For the most part the nurses have had it
And this being the first Sunday of the month the revd. Samweller came up to the pulpit and laying his paws upon it – said:
Brethren, Woof be unto you, my reading today is from Bankers 8:52
“There was at that time, this being at the end of the days of Gordon, a family in Albion of the tribe of Philidors. Lamech and Martha were they and their young sons were Jared and Caleb, who were as Kings and Lions and most pleasing to their parents and their parent’s parents.
Now it came to pass that as Jared and Caleb grew mightily that the house of Lamech & Martha became a tight and narrow place for all within – and they were desirous of a larger house. And such a house they kneweth as they had followed one, even as one would follow a fatted calf that sickened in the fields, watching as its worth wasted from the plague from fifty and two hundred thousands Kronics (for such were the people beginning to call the coin of the land) to two hundred thousand. And so, as was the custom of the times, they came unto the bankers that they might borrow of them sufficient Kronics.
And the bankers put them to a severe enquiry, as was the new way under the new covenant of “Loan to Value”.
“You have borrowed of us already five and eighty thousand when thee bought thy present abode, and we have released unto you another fifty thousand upon the waxing of the value thereof. In the eyes of the agents who giveth mind (or what little of it they have) to such things thy present abode has worth of sixty and one hundred thousand . Therefore you have but five and twenty thousand that you bring as a dowry to wed our money. Do you not know the new convenant asks that you should find fifty thousand Kronics to come before us without fear and pleading?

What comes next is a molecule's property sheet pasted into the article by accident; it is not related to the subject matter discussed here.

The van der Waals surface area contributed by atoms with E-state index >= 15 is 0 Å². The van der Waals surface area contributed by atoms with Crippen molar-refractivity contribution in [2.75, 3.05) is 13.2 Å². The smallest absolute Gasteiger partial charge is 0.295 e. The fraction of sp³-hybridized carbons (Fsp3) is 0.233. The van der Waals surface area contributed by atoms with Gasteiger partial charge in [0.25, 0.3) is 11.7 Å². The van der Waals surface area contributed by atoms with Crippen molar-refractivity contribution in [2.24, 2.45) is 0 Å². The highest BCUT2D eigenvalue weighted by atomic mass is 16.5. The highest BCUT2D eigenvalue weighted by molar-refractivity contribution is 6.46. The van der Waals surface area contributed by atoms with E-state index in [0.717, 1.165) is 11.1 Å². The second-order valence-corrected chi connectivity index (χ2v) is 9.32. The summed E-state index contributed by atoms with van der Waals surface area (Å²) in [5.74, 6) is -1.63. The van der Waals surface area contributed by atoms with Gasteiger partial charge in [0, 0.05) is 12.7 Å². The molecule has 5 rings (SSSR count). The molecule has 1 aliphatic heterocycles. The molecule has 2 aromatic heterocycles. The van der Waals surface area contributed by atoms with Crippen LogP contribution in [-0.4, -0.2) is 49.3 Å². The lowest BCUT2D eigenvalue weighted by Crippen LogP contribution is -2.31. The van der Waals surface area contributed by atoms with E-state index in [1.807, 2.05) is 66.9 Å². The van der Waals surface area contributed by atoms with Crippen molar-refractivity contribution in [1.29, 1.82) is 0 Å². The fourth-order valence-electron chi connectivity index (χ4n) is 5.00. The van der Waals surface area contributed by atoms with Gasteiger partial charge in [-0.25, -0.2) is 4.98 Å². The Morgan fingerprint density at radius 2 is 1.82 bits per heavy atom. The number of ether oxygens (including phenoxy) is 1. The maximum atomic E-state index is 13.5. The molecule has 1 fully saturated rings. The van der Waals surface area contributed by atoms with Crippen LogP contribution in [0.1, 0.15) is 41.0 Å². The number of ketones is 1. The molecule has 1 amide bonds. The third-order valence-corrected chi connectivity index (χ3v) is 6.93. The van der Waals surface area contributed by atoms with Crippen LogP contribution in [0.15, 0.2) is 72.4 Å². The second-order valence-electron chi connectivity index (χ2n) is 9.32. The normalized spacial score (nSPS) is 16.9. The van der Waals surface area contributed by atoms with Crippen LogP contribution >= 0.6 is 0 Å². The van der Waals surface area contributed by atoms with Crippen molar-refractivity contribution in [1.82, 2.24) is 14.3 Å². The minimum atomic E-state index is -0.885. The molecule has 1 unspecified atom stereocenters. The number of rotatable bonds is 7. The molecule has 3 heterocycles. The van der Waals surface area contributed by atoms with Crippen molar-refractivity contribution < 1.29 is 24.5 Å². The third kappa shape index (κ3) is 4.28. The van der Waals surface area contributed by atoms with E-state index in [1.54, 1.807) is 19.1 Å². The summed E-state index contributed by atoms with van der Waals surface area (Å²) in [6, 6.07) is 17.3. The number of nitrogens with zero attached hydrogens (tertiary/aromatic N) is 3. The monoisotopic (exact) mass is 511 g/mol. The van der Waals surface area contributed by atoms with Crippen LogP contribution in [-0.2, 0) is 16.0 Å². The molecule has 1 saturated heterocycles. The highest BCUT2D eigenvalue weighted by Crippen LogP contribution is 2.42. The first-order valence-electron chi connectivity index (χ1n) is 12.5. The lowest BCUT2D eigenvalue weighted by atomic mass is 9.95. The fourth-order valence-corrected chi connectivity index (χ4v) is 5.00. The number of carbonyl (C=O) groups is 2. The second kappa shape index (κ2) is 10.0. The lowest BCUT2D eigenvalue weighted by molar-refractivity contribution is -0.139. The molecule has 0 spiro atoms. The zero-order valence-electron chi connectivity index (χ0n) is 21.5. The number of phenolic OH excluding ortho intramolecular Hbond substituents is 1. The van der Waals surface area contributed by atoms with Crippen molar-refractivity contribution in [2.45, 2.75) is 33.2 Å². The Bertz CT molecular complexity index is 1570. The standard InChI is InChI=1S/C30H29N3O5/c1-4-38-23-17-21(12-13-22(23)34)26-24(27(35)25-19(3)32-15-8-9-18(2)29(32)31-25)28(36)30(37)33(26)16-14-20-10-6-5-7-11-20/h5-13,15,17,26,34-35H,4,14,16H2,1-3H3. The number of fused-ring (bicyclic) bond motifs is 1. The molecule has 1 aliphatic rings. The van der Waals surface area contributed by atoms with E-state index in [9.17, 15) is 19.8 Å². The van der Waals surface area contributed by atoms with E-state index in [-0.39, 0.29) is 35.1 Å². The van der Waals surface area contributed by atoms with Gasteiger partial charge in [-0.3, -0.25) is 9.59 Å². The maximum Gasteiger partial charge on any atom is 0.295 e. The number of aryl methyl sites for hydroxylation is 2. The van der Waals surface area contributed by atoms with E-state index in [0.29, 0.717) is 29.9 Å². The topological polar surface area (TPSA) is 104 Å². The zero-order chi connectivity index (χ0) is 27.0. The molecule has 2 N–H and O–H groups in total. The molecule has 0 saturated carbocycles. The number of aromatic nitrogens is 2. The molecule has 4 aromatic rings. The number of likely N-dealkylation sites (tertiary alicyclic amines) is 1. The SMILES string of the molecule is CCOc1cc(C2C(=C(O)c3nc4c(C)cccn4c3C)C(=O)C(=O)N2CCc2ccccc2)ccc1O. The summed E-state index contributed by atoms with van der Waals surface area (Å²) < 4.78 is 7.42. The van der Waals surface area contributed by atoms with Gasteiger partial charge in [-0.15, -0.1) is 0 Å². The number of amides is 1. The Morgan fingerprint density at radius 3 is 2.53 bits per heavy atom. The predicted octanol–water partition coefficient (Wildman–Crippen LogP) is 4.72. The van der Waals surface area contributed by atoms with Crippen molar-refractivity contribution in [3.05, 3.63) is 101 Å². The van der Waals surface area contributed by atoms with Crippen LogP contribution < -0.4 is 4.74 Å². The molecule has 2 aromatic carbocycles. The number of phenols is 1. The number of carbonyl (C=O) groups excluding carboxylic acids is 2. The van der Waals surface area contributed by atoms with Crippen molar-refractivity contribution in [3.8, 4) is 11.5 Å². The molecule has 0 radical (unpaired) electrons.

But pray, tell us a thing, how has thy spent the fifty thousand we advanced upon the waxing of value? For surely if you had not taken this money of us then you should be within the covenant. For the bankers had in mind that Lamech & Martha had spent the money upon fripperies and follies – as many had.
Then answered Lamech & Martha, for the most part the nurses have had it.
The bankers were sore puzzled and asked what meanest thou – the nurses have had it ?
And Lamech & Martha gave account of how they were a goodly family of the middling sort. That is to say they were not of the Chav-Asbos nor those of mighty estate, who becastle their ducks in motes and whose cats are wide of beam. How both, yeah both, laboured by the honest sweat of their browes in the cells of service and went forth upon the chariot ways that they and their children might prosper. But whilst they laboured they must give care of their young sons to the nurses and render unto them nigh on nine thousand Kronics in the year for such care. A sum which together with what they must render unto the bankers had left them but a half of what they earned, from which half they and their sons must live. Therefore had they borrowed more of the bankers.
Verily ,sayeth the bankers, hast thou not ventured into the malls of mammon then through their windows of desires? Verily, replied Lamech & Martha, a few fripperies we admitteth but of great follies none.
And the bankers retired to give thought to that which they had learnt. And their first thought was this – we must give attention to these nurses for they are able to tax such as Lamech & Martha almost unto our taxing of them. Let us nurse these nurses -for the young are always with us.
As for Lamech & Martha – let them return unto us, later.
Here endeth the lesson, woof be with you.”